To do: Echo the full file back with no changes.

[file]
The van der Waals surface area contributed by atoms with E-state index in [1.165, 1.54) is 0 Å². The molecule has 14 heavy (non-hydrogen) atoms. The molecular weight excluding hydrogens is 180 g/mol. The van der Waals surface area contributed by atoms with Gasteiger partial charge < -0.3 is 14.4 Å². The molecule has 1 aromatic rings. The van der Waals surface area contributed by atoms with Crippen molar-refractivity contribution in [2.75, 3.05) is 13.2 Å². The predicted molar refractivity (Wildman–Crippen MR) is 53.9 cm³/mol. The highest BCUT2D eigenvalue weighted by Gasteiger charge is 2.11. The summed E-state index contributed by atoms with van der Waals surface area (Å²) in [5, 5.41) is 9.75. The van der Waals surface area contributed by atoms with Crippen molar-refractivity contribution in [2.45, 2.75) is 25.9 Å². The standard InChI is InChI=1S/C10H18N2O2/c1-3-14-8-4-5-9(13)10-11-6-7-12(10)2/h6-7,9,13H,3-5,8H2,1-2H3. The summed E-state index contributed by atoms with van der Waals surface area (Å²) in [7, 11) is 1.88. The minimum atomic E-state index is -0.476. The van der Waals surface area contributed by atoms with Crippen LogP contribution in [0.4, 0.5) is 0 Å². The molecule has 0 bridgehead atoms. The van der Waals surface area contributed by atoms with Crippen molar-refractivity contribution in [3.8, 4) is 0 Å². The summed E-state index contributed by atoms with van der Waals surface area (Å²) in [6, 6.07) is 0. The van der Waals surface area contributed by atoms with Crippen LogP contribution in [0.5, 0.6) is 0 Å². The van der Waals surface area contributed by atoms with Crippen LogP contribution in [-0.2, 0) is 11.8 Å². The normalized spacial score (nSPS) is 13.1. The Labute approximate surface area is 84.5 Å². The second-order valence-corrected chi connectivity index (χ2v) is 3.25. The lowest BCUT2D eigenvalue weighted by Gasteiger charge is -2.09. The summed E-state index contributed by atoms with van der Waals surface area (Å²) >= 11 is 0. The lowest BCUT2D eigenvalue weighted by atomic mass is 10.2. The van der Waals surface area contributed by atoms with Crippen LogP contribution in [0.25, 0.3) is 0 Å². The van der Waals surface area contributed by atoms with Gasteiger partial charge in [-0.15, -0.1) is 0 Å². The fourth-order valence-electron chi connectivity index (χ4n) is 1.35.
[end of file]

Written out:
The van der Waals surface area contributed by atoms with E-state index in [1.165, 1.54) is 0 Å². The molecule has 14 heavy (non-hydrogen) atoms. The molecular weight excluding hydrogens is 180 g/mol. The van der Waals surface area contributed by atoms with Gasteiger partial charge < -0.3 is 14.4 Å². The molecule has 1 aromatic rings. The van der Waals surface area contributed by atoms with Crippen molar-refractivity contribution in [2.75, 3.05) is 13.2 Å². The predicted molar refractivity (Wildman–Crippen MR) is 53.9 cm³/mol. The highest BCUT2D eigenvalue weighted by Gasteiger charge is 2.11. The summed E-state index contributed by atoms with van der Waals surface area (Å²) in [5, 5.41) is 9.75. The van der Waals surface area contributed by atoms with Crippen molar-refractivity contribution in [2.45, 2.75) is 25.9 Å². The standard InChI is InChI=1S/C10H18N2O2/c1-3-14-8-4-5-9(13)10-11-6-7-12(10)2/h6-7,9,13H,3-5,8H2,1-2H3. The summed E-state index contributed by atoms with van der Waals surface area (Å²) in [7, 11) is 1.88. The minimum atomic E-state index is -0.476. The van der Waals surface area contributed by atoms with Crippen LogP contribution in [0.4, 0.5) is 0 Å². The molecule has 0 bridgehead atoms. The van der Waals surface area contributed by atoms with Crippen molar-refractivity contribution in [3.8, 4) is 0 Å². The summed E-state index contributed by atoms with van der Waals surface area (Å²) in [6, 6.07) is 0. The van der Waals surface area contributed by atoms with Crippen LogP contribution in [0.5, 0.6) is 0 Å². The van der Waals surface area contributed by atoms with Crippen LogP contribution in [-0.2, 0) is 11.8 Å². The normalized spacial score (nSPS) is 13.1. The Labute approximate surface area is 84.5 Å². The second-order valence-corrected chi connectivity index (χ2v) is 3.25. The lowest BCUT2D eigenvalue weighted by Gasteiger charge is -2.09. The summed E-state index contributed by atoms with van der Waals surface area (Å²) >= 11 is 0. The lowest BCUT2D eigenvalue weighted by atomic mass is 10.2. The van der Waals surface area contributed by atoms with Crippen LogP contribution in [0.25, 0.3) is 0 Å². The van der Waals surface area contributed by atoms with Gasteiger partial charge in [-0.15, -0.1) is 0 Å². The fourth-order valence-electron chi connectivity index (χ4n) is 1.35.